Travelers intending to visit the south Florida area are advised to monitor the situation carefully and visit the park's websites in advance of your visit for the latest information.
More information on fisheries closures in the Gulf of Mexico is available here: http://sero.nmfs.noaa.gov/deepwater_horizon_oil_spill.htm .
Questions regarding the parks' ongoing oil spill response should be directed to the incident public information line at 305-224-4215.
General Visitorinformation for each of the 5 National Parks is as follows:
Everglades National Park: 305-242-7700, or online at www.nps.gov/ever
Biscayne National Park: 305-230-7275, or online at www.nps.gov/bisc
Dry Tortugas National Park: 305-242-7700, or online at www.nps.gov/drto
Big Cypress National Preserve: 239-695-1201, or online at www.nps.gov/bicy
DeSoto National Memorial: 941-792-0458 x 105, or online at www.nps.gov/deso
Exceptional weather conditions lead to record high manatee count
After nearly two weeks of record cold weather in Florida, biologists counted an all-time-high number of manatees during the annual synoptic survey the week of Jan. 11.
The Florida Fish and Wildlife Conservation Commission’s (FWC) Fish and Wildlife Research Institute reported a preliminary count of 5,067 manatees statewide. A team of 21 observers from 10 organizations counted 2,779 manatees on Florida’s East Coast and 2,288 on the West Coast. The final numbers will be available at the end of February, following verification of the survey data.
This year’s count exceeded the previous high count from 2009 by more than 1,200 animals. The survey conditions were favorable for aerial observations in both years, but were especially favorable this year as a result of the extended period of cold weather.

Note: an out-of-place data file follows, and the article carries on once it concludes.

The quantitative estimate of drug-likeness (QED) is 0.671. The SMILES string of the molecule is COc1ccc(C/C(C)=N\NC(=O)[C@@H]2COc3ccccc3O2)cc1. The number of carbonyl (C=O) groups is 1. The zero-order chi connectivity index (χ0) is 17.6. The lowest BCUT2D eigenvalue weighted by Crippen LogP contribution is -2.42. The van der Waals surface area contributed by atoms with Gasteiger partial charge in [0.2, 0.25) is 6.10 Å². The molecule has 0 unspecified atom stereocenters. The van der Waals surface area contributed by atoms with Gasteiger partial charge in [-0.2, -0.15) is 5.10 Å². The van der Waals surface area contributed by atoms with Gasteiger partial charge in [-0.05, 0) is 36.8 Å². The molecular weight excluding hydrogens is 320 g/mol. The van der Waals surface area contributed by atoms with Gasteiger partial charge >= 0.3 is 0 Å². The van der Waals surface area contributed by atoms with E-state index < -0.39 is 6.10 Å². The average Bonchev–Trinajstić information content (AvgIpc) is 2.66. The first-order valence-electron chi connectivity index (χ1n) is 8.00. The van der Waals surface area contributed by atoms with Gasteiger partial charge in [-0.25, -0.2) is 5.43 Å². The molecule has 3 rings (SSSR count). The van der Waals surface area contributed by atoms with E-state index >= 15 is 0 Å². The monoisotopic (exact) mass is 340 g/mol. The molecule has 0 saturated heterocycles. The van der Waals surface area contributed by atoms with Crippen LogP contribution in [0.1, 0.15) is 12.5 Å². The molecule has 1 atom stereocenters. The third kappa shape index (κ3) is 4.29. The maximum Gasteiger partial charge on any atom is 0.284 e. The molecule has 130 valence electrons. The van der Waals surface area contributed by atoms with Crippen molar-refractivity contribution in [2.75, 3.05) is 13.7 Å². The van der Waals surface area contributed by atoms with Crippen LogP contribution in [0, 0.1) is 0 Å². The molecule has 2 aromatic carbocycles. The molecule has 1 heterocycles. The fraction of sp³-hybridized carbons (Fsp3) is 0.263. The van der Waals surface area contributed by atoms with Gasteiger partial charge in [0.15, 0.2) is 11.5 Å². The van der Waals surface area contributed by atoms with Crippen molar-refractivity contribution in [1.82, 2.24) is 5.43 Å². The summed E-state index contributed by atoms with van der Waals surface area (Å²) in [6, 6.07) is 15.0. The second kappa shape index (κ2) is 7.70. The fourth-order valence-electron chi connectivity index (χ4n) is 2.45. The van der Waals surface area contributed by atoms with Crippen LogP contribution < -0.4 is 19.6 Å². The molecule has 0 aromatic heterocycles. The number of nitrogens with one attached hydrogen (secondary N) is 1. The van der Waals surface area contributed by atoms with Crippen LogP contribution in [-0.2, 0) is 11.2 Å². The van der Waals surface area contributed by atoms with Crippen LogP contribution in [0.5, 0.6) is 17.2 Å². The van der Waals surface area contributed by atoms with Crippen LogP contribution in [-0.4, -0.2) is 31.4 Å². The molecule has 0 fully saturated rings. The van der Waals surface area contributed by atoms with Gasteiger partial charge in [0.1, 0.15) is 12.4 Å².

“This year’s high count reflects the influence that weather has on aerial survey results,” said FWC biologist Holly Edwards. “The record-breaking cold temperatures helped to bring many more manatees to the warm-water sites than in previous years. In addition, the calm, clear weather conditions on the days of the survey helped us to see and count record numbers.”
The goal of the synoptic survey is to count as many manatees as possible. The survey results provide researchers with a minimum number of manatees in Florida waters at the time of the survey. Synoptic results are not population estimates and should not be used to assess trends.
While this year’s results do not mean the manatee population grew by more than 1,200 animals in a single year, they do tell researchers there are at least 5,000 manatees in Florida waters. The FWC is encouraged to have counted so many manatees. The high count is consistent with models that show the manatee population is growing or stable in most areas of the state.
“Counting this many manatees is wonderful news,” said FWC Chairman Rodney Barreto. “The high count this year shows that our long-term conservation efforts are working.”
The cold weather that helped researchers obtain the record high count also highlighted the importance of warm-water habitat for the species. During the recent cold snap, biologists noted unusually large numbers of manatees gathered in the warm-water sites for extended periods of time. FWC researchers, managers and law enforcement officers closely monitored the large numbers of manatees dependent on these sites. To maintain the species into the future, the FWC will continue to monitor threats such as loss of warm-water habitat which, models indicate, can profoundly affect the manatee population.